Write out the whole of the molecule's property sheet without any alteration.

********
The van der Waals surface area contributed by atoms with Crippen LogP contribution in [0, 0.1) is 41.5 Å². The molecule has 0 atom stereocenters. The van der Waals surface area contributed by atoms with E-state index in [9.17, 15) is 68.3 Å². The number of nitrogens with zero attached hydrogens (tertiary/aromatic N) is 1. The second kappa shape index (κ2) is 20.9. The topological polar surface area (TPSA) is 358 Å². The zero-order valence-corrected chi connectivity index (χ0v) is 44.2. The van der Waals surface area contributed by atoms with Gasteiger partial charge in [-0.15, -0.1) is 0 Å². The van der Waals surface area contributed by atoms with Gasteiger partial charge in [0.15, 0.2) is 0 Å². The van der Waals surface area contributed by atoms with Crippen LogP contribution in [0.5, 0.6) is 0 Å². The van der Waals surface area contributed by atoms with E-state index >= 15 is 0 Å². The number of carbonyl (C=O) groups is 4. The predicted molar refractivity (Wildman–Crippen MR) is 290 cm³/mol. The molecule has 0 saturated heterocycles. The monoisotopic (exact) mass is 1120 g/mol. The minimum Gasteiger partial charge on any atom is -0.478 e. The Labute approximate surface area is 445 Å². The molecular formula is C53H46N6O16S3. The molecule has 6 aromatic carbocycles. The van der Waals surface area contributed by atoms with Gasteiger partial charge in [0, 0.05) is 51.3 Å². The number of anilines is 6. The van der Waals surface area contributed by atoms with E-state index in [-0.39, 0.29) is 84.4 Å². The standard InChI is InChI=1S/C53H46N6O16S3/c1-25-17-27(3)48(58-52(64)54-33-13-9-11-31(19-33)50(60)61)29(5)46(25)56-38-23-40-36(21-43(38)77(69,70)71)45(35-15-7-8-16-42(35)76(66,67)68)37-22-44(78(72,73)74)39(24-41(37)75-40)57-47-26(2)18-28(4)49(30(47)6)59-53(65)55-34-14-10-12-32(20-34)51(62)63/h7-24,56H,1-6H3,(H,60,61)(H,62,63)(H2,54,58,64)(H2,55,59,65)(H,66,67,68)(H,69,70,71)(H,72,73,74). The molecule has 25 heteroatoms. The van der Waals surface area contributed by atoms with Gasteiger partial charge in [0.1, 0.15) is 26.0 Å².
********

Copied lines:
The van der Waals surface area contributed by atoms with Crippen LogP contribution in [0, 0.1) is 41.5 Å². The molecule has 0 atom stereocenters. The van der Waals surface area contributed by atoms with E-state index in [9.17, 15) is 68.3 Å². The number of nitrogens with zero attached hydrogens (tertiary/aromatic N) is 1. The second kappa shape index (κ2) is 20.9. The topological polar surface area (TPSA) is 358 Å². The zero-order valence-corrected chi connectivity index (χ0v) is 44.2. The van der Waals surface area contributed by atoms with Gasteiger partial charge in [-0.15, -0.1) is 0 Å². The van der Waals surface area contributed by atoms with Gasteiger partial charge in [0.15, 0.2) is 0 Å². The van der Waals surface area contributed by atoms with Crippen LogP contribution in [0.5, 0.6) is 0 Å². The van der Waals surface area contributed by atoms with E-state index >= 15 is 0 Å². The number of carbonyl (C=O) groups is 4. The predicted molar refractivity (Wildman–Crippen MR) is 290 cm³/mol. The molecule has 0 saturated heterocycles. The monoisotopic (exact) mass is 1120 g/mol. The minimum Gasteiger partial charge on any atom is -0.478 e. The Labute approximate surface area is 445 Å². The molecular formula is C53H46N6O16S3. The molecule has 6 aromatic carbocycles. The van der Waals surface area contributed by atoms with Gasteiger partial charge in [0, 0.05) is 51.3 Å². The number of anilines is 6. The van der Waals surface area contributed by atoms with E-state index in [-0.39, 0.29) is 84.4 Å². The standard InChI is InChI=1S/C53H46N6O16S3/c1-25-17-27(3)48(58-52(64)54-33-13-9-11-31(19-33)50(60)61)29(5)46(25)56-38-23-40-36(21-43(38)77(69,70)71)45(35-15-7-8-16-42(35)76(66,67)68)37-22-44(78(72,73)74)39(24-41(37)75-40)57-47-26(2)18-28(4)49(30(47)6)59-53(65)55-34-14-10-12-32(20-34)51(62)63/h7-24,56H,1-6H3,(H,60,61)(H,62,63)(H2,54,58,64)(H2,55,59,65)(H,66,67,68)(H,69,70,71)(H,72,73,74). The molecule has 25 heteroatoms. The van der Waals surface area contributed by atoms with Gasteiger partial charge in [0.1, 0.15) is 26.0 Å².